Interview w/ Jennifer Riggs (WMF Chief Program Officer) September 16, 2009
Role at the Foundation
- What I did may not be what the next person does. A lot of my work was internal management.
Building systems. Communication norms. Trust within the team. Figuring out what kind of skill they needed. I have a very personal management style: be an advocate, ask the right questions, ensure quality, provide resources that the team needs to do its job.
- Impact areas I was focusing on: participation, reach, quality. Everyone has different opinions on what
these mean. Strategic questions: How do you scale things for a global organization and is a volunteer organization? How do you measure your impact so that you're doing activities that are effective? How do you grow the foundation staff into an infrastructure that can support future strategic activities?
- There's still lots of easy, obvious work to do. There will be lots of nonobvious, difficult work to do. As
long as we have a vast array of opportunities to significantly impact these three areas, let's look at the opportunities and prioritize.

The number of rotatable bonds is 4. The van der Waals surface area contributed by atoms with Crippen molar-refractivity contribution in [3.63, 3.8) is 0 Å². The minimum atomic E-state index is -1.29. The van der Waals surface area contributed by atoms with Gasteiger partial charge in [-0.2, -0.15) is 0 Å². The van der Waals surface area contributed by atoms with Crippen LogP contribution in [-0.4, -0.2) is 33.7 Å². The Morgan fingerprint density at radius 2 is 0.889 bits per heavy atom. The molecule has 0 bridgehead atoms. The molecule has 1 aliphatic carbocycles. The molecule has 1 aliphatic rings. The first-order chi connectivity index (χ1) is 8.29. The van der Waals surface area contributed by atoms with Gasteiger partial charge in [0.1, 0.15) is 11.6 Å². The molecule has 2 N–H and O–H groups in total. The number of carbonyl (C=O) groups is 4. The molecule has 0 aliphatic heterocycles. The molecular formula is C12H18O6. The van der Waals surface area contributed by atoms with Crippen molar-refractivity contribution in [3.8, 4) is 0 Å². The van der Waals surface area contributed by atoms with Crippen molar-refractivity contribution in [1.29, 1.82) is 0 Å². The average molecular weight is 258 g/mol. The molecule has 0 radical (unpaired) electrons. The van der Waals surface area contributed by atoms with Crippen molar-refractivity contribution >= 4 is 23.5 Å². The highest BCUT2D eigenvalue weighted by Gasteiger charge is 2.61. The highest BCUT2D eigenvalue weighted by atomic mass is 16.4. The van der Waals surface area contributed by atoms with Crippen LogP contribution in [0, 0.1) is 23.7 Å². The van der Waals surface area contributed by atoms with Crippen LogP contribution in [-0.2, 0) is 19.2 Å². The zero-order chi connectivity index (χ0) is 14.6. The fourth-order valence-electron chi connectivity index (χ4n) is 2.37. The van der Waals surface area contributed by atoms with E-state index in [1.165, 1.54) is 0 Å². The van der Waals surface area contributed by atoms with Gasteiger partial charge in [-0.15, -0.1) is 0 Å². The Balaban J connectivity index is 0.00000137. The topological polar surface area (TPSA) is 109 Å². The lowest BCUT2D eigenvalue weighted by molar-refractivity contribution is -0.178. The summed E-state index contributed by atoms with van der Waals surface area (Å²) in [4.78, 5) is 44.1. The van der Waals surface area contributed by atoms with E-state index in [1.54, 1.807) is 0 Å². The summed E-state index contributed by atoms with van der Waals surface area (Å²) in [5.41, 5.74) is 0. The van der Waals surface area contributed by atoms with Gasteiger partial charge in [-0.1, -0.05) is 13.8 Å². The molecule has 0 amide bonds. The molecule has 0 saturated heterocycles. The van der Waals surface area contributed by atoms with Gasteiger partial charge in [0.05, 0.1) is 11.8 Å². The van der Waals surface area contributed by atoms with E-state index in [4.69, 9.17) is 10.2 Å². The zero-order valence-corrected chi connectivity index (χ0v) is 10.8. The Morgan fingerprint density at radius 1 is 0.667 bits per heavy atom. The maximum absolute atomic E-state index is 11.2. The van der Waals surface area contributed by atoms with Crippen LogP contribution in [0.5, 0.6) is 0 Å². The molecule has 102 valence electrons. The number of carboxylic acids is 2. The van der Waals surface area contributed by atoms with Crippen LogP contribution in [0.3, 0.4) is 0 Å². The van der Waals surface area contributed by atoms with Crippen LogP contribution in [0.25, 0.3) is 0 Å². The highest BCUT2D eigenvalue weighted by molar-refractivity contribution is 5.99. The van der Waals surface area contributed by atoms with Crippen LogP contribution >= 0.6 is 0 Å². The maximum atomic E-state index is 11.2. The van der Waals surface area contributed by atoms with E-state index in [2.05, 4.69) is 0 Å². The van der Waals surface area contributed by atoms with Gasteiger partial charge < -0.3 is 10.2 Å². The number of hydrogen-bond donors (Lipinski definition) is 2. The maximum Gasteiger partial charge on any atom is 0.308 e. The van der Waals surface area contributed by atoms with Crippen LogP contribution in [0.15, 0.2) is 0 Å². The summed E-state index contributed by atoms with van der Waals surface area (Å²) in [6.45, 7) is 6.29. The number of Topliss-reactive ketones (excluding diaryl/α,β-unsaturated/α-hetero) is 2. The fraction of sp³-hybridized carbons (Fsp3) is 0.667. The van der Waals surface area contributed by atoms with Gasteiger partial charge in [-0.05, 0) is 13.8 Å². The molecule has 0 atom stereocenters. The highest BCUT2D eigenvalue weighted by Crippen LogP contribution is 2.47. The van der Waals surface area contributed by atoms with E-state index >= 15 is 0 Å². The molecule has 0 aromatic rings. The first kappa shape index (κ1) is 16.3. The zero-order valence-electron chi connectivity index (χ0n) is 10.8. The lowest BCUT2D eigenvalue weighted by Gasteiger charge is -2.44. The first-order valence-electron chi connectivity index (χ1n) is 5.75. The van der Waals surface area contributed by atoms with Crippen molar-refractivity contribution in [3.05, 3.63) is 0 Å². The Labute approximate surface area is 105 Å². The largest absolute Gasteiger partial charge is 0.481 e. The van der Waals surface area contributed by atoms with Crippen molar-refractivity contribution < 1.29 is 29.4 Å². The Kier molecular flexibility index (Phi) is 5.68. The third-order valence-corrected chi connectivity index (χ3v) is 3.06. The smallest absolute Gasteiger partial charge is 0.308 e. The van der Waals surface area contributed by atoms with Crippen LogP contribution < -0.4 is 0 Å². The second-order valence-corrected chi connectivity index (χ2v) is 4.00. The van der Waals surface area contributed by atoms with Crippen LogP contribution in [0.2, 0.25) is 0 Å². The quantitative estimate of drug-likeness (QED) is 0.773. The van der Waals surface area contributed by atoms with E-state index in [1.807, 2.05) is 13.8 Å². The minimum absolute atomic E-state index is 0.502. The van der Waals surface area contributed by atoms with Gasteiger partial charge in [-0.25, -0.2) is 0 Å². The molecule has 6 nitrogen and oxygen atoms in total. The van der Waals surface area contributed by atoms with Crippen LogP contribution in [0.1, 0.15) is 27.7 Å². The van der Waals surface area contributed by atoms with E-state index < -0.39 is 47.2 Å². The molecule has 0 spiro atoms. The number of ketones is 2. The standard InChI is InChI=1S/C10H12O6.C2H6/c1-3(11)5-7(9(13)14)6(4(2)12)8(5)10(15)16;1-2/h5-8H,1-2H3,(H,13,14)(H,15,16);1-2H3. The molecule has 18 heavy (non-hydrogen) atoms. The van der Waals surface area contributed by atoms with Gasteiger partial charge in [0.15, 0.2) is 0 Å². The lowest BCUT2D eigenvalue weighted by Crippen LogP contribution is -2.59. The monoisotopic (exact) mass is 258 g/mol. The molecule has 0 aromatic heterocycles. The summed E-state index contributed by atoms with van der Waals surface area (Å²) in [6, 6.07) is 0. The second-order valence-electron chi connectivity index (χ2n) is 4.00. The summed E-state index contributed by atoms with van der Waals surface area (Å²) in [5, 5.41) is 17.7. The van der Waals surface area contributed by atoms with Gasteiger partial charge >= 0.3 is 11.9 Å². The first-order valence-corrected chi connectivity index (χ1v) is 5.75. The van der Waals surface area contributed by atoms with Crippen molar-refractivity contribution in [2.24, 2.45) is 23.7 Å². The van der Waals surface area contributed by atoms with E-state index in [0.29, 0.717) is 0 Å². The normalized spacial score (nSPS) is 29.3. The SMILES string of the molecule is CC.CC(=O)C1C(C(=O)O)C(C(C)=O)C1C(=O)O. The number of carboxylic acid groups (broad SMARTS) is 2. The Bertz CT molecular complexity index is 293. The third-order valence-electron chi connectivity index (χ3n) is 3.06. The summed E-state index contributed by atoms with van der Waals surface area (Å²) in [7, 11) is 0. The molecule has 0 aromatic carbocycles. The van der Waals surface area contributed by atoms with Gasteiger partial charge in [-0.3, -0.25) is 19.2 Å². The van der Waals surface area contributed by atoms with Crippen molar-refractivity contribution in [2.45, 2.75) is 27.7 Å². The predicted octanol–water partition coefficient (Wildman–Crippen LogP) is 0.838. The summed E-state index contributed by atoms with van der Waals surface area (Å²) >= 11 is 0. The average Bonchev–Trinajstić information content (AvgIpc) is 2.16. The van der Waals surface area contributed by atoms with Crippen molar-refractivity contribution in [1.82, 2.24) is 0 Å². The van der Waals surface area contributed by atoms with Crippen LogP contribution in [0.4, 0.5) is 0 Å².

- Learning what's going on, developing systems for evaluating opportunities.
- Going forward: they're going to reimagine the position. The management structure might look
What has your interaction with members of the community?
- My experience has validated what others have told me: Small group of vocal, active volunteers. Lots
of people who participate in ways that the foundation and community governance doesn't recognize, explicitly value or is even aware about.
- For meetups, you need people who are more social in person, whereas the vocal community that the
foundation interacts with thrive on the online social environment. People I met at meetups were not the people I was hearing from online. And I had minimal exposure to the broader community. When the word “community” is used, it is typically only representative of less than 50150 very vocal participants.
- I went to 5 meetups in my time here. Only two [of the people I met] I had ever seen online.
- In my limited sampling, that means there's more diversity out there, there are different motivations
than we assume, we don't meet or hear from most of the community by posting on foundationl
Tell me about priorities for outreach, communication, etc.
- Frank's initial approach has been to shotgun. Figure out what works. If you can scale it, try it. As
volunteer, he started the academies. Evolved it into something where you could measure the impact of it to see if we're getting the impact of what we want. Is it the promotional thing? Is it to build goodwill? Is it to build participation? He involves volunteers he knows have been working in the field. We have begun to identify priority areas to build community capacity to conduct outreach. Move it beyond the expertise of one person.